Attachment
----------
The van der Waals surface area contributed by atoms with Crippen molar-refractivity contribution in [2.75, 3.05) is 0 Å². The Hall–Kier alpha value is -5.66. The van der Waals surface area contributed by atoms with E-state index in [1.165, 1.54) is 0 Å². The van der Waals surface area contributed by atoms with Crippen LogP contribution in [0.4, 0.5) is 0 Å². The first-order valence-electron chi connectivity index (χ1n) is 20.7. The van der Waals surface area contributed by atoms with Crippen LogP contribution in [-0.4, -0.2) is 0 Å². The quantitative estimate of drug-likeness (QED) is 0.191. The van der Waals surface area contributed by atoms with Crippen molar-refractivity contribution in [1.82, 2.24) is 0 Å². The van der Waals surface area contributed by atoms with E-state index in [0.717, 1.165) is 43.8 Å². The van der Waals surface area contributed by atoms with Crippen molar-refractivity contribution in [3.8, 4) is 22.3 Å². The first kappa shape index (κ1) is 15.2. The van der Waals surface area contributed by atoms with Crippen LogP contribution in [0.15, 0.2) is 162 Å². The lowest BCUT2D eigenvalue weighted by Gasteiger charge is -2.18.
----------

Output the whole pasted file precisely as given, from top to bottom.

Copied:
The van der Waals surface area contributed by atoms with Crippen molar-refractivity contribution in [2.75, 3.05) is 0 Å². The Hall–Kier alpha value is -5.66. The van der Waals surface area contributed by atoms with E-state index in [1.165, 1.54) is 0 Å². The van der Waals surface area contributed by atoms with Crippen LogP contribution in [0.4, 0.5) is 0 Å². The first-order valence-electron chi connectivity index (χ1n) is 20.7. The van der Waals surface area contributed by atoms with Crippen LogP contribution in [-0.4, -0.2) is 0 Å². The quantitative estimate of drug-likeness (QED) is 0.191. The van der Waals surface area contributed by atoms with Crippen molar-refractivity contribution in [1.82, 2.24) is 0 Å². The van der Waals surface area contributed by atoms with E-state index in [0.717, 1.165) is 43.8 Å². The van der Waals surface area contributed by atoms with Crippen molar-refractivity contribution in [3.8, 4) is 22.3 Å². The first kappa shape index (κ1) is 15.2. The van der Waals surface area contributed by atoms with Crippen LogP contribution in [0.15, 0.2) is 162 Å². The lowest BCUT2D eigenvalue weighted by Gasteiger charge is -2.18.